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Making Up for Lost Time: Detention Pay

three tractor trailers waiting to be loaded and unloaded at the docks of a warehouses
Truckers waiting at warehouse docks

The detention time is the time a driver spends waiting for the shipper to load and unload cargo. The detention pay for truck drivers is supposed to compensate for the financial loss and opportunity cost imposed on the driver due to waiting for more than two hours. The damages done to the drivers and the expensive consequences of delayed shipment makes detention time and pay a major source of controversy in the logistics industry. To capture what this means for truckers, I will discuss what detainment is, how to get paid, and what the immediate and overarching consequences are from the driver’s perspective.

What does it mean for a driver to be detained?

Carriers are considered detained when the shipper is not ready to load or unload upon their arrival and they must wait until the shipper is ready. The standard time for the loading process is two hours, therefore the detention time begins after the two-hour mark and the fee is charged for every additional hour the driver is forced to wait. For example, if the first two hours are free, a five-hour delay would result in three hours of paid detention time. The compensatory detention pay averages $25-$100 per hour, but this will hardly account for the wasted diesel, not to mention the opportunity costs for the driver.

bag of money and hourglass on a balanced scale in equal position on wood table
Time is money

How do drivers get detention pay?

If it takes longer than two hours to load or unload the truck, the driver can request detention pay based on their broker-carrier agreement. This agreement should clearly outline the rate of compensation and when the driver is entitled to it. Based on the terms of their agreement, the driver can notify the dispatcher or broker when they need to be compensated for detention time. However, the terms of broker-carrier agreements can vary, and in some cases, detention pay is only available in waits longer than three hours or may not be available at all. Below is an overview of the steps necessary for a trucker to receive their detention:

  1. Establish the broker-carrier agreement that sets the rate of pay for time under detention and terms for qualification.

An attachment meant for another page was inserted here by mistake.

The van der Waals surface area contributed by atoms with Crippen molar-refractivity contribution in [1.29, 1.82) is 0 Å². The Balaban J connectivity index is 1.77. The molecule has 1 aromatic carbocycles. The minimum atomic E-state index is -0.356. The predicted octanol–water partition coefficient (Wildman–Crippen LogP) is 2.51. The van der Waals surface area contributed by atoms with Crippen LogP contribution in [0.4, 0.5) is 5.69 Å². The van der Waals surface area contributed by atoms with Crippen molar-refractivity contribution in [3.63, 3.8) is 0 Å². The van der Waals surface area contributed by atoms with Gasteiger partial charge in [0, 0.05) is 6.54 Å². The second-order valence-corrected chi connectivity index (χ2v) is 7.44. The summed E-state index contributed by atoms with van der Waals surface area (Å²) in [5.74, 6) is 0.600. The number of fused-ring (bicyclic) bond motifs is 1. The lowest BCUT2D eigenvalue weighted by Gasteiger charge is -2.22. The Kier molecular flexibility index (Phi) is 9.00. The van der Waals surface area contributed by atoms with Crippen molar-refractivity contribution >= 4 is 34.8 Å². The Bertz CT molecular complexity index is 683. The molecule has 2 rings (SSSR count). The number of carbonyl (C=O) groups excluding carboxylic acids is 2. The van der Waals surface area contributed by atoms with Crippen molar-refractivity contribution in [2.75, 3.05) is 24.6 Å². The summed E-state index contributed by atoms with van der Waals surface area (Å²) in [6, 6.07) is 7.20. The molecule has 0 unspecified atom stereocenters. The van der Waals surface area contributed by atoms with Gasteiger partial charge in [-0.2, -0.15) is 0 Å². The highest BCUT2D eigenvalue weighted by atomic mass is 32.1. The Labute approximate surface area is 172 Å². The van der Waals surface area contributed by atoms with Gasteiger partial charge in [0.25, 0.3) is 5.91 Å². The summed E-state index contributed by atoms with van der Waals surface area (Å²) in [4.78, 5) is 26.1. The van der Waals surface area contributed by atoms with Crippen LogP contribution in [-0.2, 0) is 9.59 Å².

2. Notify the dispatcher or broker when one is entitled to detention pay.
  3. Receive a new rate confirmation with the detention pay added.

Remember that sometimes brokers resist adding detention to the rate and may intentionally delay payment on the chance that the driver will just move forward with the original rate confirmation.

The Immediate Consequences

When a shipper is behind schedule it has the potential to completely derail a trucker’s day. First, drivers face the risk of being forced to cancel a previously booked load. Additional to the financial loss, the subsequent loads in the following days may also be derailed. A failure on the shipper’s part has made the driver’s previous efforts in planning their loads go to waste, not to mention the time and money spent in making their pickup possible in the first place. Secondly, truckers are bound by the ELD mandate to limit their Hours of Service per day to fourteen hours – the clock doesn’t stop for them even when detained. Carriers lose a sizable chunk of their available driving time due to the shipper’s lack of preparation, and it therefore diminishes their ability to make money. This considerably increases the driver’s willingness to skip breaks and drive unsafely to make up for the lost time.

driver checking time on electronic log device
Driver checking time on ELD

Carriers pay a hefty price for the failure of the shipper to be on time, yet the compensation for their loss is inadequate and unreliable. Drivers are not always paid and often have to be very persistent to get their compensation. This is more than a simple inconvenience to the driver and it is arguably not fixable by detention charges that do not cover the cost inflicted upon the driver.

The Overarching Consequences

Everyone loses money when a truck driver is detained. Inflated rates, extra fees, and a subsequent shortage of drivers willing to carry for shippers and receivers with high detention times are only some of the risks that the industry faces. The Office of the Inspector General (federal government oversight) completed a report in 2018 that estimated, “…that driver detention can cut earnings for truckload drivers by $1.1 billion to $1.3 billion, with annual net income for carriers reduced by $250.6 million to $302.9 million.” Beyond the individual driver, this inefficiency costs the industry as a whole. As the FMCSA, OIG, and DOT have discovered, measuring the true extent of these losses is unfeasible because of the many downstream and widespread effects; this suggests that the economic damages done by high detention times are likely to exceed existing predictions. Supply chain management and logistics is often regarded as the backbone of the U.S. economy, and by this logic, the entire nation has a vested interest in correcting inefficiency at this scale.

So, what is detention pay for truckers?

Detention pay for truckers is currently an inadequate attempt to compensate drivers for time lost in delays during loading and unloading a shipment that exceeds two hours. The detention charge does not make up for all of the downstream effects of a driver’s detention and the current fee rate is not enough to deter the shippers and receivers from preventing detention time for truckers.

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